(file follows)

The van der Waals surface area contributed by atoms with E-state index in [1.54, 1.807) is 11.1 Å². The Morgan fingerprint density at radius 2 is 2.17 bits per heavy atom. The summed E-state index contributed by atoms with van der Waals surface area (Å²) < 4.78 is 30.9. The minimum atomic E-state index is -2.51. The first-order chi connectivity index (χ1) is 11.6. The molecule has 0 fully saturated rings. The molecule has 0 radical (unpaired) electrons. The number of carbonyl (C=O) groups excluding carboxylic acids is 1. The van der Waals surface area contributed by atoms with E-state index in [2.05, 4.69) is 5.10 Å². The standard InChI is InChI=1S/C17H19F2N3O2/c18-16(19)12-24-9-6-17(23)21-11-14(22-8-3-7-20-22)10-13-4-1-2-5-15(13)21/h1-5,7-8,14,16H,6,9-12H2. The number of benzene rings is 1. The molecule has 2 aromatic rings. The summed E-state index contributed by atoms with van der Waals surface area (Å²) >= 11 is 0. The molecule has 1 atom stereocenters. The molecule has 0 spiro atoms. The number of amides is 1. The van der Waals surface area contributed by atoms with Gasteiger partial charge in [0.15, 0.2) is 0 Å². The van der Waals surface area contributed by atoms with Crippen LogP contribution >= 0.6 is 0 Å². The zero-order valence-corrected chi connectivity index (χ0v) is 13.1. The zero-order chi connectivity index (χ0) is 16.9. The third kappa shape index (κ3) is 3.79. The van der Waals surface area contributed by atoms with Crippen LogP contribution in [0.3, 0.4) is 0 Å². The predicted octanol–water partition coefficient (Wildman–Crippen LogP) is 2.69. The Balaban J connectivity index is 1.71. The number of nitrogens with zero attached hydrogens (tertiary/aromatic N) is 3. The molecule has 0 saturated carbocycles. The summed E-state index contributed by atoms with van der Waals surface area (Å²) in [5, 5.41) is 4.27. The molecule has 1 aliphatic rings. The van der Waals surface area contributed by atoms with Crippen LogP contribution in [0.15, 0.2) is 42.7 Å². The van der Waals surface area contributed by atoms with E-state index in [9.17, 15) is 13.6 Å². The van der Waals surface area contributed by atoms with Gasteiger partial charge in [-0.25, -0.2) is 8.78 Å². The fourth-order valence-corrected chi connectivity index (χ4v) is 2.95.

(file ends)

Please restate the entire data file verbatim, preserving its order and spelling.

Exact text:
The van der Waals surface area contributed by atoms with E-state index in [1.54, 1.807) is 11.1 Å². The Morgan fingerprint density at radius 2 is 2.17 bits per heavy atom. The summed E-state index contributed by atoms with van der Waals surface area (Å²) < 4.78 is 30.9. The minimum atomic E-state index is -2.51. The first-order chi connectivity index (χ1) is 11.6. The molecule has 0 fully saturated rings. The molecule has 0 radical (unpaired) electrons. The number of carbonyl (C=O) groups excluding carboxylic acids is 1. The van der Waals surface area contributed by atoms with E-state index in [2.05, 4.69) is 5.10 Å². The standard InChI is InChI=1S/C17H19F2N3O2/c18-16(19)12-24-9-6-17(23)21-11-14(22-8-3-7-20-22)10-13-4-1-2-5-15(13)21/h1-5,7-8,14,16H,6,9-12H2. The number of benzene rings is 1. The molecule has 2 aromatic rings. The summed E-state index contributed by atoms with van der Waals surface area (Å²) >= 11 is 0. The molecule has 1 atom stereocenters. The molecule has 0 spiro atoms. The number of amides is 1. The van der Waals surface area contributed by atoms with Gasteiger partial charge in [0.15, 0.2) is 0 Å². The van der Waals surface area contributed by atoms with Crippen LogP contribution >= 0.6 is 0 Å². The zero-order valence-corrected chi connectivity index (χ0v) is 13.1. The zero-order chi connectivity index (χ0) is 16.9. The third kappa shape index (κ3) is 3.79. The van der Waals surface area contributed by atoms with Crippen LogP contribution in [0.3, 0.4) is 0 Å². The predicted octanol–water partition coefficient (Wildman–Crippen LogP) is 2.69. The Balaban J connectivity index is 1.71. The number of nitrogens with zero attached hydrogens (tertiary/aromatic N) is 3. The molecule has 0 saturated carbocycles. The summed E-state index contributed by atoms with van der Waals surface area (Å²) in [5, 5.41) is 4.27. The molecule has 1 aliphatic rings. The van der Waals surface area contributed by atoms with Crippen LogP contribution in [0.15, 0.2) is 42.7 Å². The van der Waals surface area contributed by atoms with E-state index in [9.17, 15) is 13.6 Å². The van der Waals surface area contributed by atoms with Gasteiger partial charge in [-0.25, -0.2) is 8.78 Å². The fourth-order valence-corrected chi connectivity index (χ4v) is 2.95.